Oct 10, 2018

Sometimes you just have to take a leap of faith!

My journey with Parkinson's disease is certainly an interesting one.  There's been many twists and turns, some very fast downhills, a bit of bumpy off road-ing and some steep mountains to climb.  But it's not been without some beautiful scenery along the way.

As I'm into my 5th year of living with YOPD and about to turn 41 years old in a couple of days it's oddly a journey that in one hand feels like it just started and yet feels like it commenced a million years ago at the same time.  I still have days where I question myself thinking "maybe I don't really have it?" although they are fewer and far between then those thoughts once were.  Usually a moment will come and slap me in the face and remind me that yup, you have it!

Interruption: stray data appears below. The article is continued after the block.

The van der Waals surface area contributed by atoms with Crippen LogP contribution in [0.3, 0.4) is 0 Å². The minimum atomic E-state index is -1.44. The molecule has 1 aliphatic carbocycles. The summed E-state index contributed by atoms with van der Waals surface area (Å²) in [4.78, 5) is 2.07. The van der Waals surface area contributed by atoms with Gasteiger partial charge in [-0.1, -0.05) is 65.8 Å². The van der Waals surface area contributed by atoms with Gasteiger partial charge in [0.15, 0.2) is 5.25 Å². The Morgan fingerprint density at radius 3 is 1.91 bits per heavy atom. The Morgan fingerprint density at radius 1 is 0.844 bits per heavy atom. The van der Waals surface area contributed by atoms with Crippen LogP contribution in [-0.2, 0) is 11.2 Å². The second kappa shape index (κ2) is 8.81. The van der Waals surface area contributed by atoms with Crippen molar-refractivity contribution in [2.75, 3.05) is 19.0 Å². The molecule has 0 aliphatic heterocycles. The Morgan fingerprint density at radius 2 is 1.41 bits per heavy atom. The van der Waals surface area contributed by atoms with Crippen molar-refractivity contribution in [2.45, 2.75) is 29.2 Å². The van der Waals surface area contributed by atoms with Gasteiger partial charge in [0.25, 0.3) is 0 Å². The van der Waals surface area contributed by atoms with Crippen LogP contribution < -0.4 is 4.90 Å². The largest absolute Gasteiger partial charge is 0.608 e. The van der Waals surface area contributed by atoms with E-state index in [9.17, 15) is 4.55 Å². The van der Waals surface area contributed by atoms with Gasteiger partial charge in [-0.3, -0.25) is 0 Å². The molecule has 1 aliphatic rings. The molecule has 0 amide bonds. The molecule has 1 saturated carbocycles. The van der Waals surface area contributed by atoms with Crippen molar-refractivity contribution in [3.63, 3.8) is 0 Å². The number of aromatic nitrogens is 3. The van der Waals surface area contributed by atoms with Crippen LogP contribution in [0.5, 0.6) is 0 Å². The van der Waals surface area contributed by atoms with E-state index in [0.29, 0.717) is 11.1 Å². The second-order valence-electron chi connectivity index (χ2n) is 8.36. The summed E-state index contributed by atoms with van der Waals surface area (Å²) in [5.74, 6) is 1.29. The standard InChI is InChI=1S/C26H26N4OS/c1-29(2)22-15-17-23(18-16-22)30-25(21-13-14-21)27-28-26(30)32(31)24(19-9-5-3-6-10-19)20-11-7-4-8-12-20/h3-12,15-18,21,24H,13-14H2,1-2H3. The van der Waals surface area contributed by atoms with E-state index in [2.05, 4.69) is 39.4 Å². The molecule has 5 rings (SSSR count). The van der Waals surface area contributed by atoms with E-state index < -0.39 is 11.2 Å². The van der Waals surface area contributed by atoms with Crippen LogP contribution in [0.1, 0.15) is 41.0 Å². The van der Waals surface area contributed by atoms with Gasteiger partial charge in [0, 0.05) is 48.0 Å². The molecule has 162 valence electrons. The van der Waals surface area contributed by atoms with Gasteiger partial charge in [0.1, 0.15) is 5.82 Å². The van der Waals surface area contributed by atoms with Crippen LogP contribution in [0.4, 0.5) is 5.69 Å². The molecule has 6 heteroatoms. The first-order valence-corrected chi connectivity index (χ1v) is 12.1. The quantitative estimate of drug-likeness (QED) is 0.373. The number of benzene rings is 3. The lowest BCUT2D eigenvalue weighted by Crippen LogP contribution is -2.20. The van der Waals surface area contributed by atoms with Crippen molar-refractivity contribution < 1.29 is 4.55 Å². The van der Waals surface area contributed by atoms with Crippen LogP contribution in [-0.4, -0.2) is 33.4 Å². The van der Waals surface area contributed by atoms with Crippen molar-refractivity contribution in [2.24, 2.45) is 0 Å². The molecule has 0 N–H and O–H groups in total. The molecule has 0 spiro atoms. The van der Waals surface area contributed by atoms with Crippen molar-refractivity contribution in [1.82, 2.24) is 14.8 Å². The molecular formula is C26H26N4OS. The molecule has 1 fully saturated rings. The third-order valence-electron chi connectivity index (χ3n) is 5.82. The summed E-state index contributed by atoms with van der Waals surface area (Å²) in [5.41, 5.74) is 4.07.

One such moment is when medication isn't working the greatest or you're required to come off meds, like I recently did as part of my DBS (Deep Brain Stimulation) testing.  A couple weeks ago I travelled to Halifax, NS for three days on the road to getting approved (or not) to have this life changing brain surgery.  I spent an hour in an MRI machine on day one, a difficult task even for a Parkie that doesn't suffer greatly with tremors when medicated, as staying still is not a Parkie's friend, for me it causes great stiffness, pain and eventually will cause tremors to come out.  I took a double dose of levodopa an hour before in hopes to stay still yet hoping not too much to cause any dyskinesia.  I managed to complete all the scans relatively easy, however when taken out of the machine had stayed still for so long I was essentially frozen in that position.  It took two people to get me to a seated position and a bit of time to get me on my feet.  Day two was about 5.5 hours spent with the neuro psychologist and his team for psychological assessments, cognitive tests and memory tests.  It was mentally exhausting and I joked afterwards that if you ever want to feel like a complete imbecile go have this done.  It was often frustrating knowing you were getting the answer wrong but yet not knowing what the right one was.  And my what poker faces that team can maintain, no indications whatsoever if you passed or failed.  Day three was then the dreaded "on/off" meds control tests.  Where you stop taking all Parkinson's medication 12 hours prior to your 8am arrival at the hospital.  One would think that's not so bad most of that time you'd be sleeping.  Well, first of all I am awake 20 hours a day, on a day like today I've been awake since 3am after only 3 hours of sleep.  I take levodopa every 3 hours that I am awake.  So missing meds from 8pm to 8am was a total of 15 pills, a combination of regular levodopa, a controlled release form I take before bed and a dopamine agonist.  Needless to say the result come morning is actually quite shocking.  One of those reminders that, yup, you cannot function without meds and thank God you have them!  Rather than any further explanation I'll let a short clip of some of the testing taken that morning do the talking.  The top video's are me off meds and the bottom is a mere one hour later after taking them.  The difference is quite shocking even to me sometimes!